UNITED STATES | It’s a good time to be Amazon.com or EBay, but it can be lonely at the top. This year, shares of Amazon and EBay, two of the largest e-commerce companies in the U.S., have increased 35 percent and 59 percent, respectively. Relative newcomers, in the U.S. and elsewhere, are having a tough time elbowing in and turning a profit.
My colleagues Ari Levy and Danielle Kucera wrote that the U.S. e-commerce industry is the most frothy it’s been since 2000 — shortly before the dot-com bubble burst, taking Pets.com and Webvan with it. While online sales are expected to surge 45 percent to $327 billion in the U.S. in 2016, according to Forrester Research, buzzy Web-retail startups in the world’s biggest e-commerce market are having trouble justifying the high valuations that seemed to make sense a year ago.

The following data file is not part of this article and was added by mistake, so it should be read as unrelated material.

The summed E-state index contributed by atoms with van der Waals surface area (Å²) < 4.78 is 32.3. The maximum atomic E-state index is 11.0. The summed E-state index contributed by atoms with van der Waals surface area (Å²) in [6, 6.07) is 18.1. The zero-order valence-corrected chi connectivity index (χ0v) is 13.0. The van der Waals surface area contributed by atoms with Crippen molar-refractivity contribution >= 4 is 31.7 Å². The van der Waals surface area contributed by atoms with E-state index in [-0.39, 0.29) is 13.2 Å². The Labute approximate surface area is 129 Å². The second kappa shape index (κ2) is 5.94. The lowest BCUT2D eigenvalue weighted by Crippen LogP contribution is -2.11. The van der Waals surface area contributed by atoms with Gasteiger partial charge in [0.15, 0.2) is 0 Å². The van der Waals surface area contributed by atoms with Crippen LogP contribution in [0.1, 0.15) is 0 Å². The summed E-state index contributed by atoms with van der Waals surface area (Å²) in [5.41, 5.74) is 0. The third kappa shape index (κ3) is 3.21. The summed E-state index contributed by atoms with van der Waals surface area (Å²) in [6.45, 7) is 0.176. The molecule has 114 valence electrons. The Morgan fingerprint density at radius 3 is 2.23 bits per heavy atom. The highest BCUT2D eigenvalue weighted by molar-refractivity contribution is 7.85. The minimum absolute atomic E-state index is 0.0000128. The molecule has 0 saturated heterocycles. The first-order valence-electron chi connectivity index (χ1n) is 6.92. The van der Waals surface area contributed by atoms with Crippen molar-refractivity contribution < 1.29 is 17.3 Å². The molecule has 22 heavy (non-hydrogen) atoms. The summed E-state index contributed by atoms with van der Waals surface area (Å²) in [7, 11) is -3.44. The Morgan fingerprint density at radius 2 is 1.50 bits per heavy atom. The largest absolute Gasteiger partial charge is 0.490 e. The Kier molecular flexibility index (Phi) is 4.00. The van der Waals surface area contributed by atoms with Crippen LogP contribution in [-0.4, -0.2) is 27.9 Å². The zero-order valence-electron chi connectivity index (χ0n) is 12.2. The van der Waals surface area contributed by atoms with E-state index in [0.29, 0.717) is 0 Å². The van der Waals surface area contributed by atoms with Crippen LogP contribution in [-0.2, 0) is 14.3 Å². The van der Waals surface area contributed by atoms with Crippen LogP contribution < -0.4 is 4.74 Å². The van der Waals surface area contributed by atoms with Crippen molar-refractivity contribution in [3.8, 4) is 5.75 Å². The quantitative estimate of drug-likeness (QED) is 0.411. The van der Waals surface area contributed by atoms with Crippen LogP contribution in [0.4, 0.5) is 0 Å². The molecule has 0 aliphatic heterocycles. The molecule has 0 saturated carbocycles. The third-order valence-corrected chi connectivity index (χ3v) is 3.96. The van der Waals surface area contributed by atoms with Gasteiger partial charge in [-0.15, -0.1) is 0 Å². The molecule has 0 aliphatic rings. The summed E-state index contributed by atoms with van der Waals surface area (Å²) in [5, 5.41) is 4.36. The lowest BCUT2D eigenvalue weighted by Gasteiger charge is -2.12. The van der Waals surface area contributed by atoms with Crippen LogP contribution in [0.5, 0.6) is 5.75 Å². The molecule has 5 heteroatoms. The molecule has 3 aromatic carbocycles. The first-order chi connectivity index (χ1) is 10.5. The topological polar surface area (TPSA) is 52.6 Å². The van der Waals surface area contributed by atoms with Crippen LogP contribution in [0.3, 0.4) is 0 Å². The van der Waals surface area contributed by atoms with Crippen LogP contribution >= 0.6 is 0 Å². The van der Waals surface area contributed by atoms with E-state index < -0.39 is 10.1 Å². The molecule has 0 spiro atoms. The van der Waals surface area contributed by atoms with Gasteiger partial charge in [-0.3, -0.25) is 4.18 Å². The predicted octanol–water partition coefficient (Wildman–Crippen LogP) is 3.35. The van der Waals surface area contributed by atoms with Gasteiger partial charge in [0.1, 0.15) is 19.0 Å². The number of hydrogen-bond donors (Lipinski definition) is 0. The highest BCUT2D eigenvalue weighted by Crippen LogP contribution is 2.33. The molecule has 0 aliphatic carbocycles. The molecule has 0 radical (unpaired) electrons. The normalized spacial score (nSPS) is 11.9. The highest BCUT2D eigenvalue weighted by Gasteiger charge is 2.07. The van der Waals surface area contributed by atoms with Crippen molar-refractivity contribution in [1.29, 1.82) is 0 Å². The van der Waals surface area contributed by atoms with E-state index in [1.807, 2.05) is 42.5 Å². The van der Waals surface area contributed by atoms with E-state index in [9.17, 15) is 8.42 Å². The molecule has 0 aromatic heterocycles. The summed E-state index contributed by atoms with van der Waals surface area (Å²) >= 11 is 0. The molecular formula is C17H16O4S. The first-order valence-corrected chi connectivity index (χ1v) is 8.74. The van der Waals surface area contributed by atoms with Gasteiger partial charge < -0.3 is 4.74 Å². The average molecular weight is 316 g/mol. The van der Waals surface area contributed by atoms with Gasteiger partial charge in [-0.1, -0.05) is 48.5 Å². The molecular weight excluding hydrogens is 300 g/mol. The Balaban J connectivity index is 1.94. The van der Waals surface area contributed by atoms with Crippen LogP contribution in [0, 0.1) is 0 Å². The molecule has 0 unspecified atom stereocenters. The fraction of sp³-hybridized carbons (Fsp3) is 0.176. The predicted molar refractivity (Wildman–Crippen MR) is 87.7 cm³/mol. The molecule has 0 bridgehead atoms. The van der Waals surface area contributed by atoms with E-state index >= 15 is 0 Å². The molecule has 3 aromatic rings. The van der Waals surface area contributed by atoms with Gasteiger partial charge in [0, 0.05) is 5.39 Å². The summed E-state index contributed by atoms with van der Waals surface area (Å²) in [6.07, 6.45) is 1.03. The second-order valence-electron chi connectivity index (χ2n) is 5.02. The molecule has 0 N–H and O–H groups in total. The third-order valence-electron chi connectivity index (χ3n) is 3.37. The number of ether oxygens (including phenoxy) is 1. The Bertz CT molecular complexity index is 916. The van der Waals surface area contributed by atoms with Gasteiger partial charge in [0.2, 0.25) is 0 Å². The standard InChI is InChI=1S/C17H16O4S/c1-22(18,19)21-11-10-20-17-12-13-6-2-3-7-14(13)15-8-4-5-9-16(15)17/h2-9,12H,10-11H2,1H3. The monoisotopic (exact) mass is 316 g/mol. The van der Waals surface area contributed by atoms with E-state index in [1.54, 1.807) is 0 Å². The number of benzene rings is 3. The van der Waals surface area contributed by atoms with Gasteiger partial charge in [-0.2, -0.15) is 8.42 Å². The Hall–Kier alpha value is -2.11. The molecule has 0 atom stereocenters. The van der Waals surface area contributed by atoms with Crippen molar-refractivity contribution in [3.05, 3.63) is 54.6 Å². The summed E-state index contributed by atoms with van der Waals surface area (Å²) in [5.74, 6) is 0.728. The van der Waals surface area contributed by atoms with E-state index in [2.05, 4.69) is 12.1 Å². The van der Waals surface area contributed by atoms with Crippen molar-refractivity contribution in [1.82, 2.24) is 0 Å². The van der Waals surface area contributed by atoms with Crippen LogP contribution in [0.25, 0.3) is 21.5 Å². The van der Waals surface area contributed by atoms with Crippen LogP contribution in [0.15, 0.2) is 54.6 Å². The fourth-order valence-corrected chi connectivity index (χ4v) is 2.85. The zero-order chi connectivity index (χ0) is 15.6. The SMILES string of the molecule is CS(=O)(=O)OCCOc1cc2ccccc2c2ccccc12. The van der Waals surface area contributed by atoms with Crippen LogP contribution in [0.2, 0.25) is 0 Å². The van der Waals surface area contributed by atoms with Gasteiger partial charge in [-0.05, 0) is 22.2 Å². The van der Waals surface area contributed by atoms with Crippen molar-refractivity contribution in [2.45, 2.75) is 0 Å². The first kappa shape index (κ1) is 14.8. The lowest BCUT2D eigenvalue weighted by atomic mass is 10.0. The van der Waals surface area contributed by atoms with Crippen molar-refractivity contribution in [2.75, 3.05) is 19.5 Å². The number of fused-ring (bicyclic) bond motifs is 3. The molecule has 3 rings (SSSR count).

Globally, online sales last year were estimated to be 690 billion euros ($884 billion), according to the Interactive Media in Retail Group, a U.K. online-retail trade organization. Growth in the largest markets will be at least 10 percent, the group reported. Taiwan’s economic officials estimated growth of 17 percent this year. And China, where e-commerce leaders such as Taobao.com are emerging, is growing at more than 130 percent, according to the U.K. trade group.
Read the full article at Bloomberg.com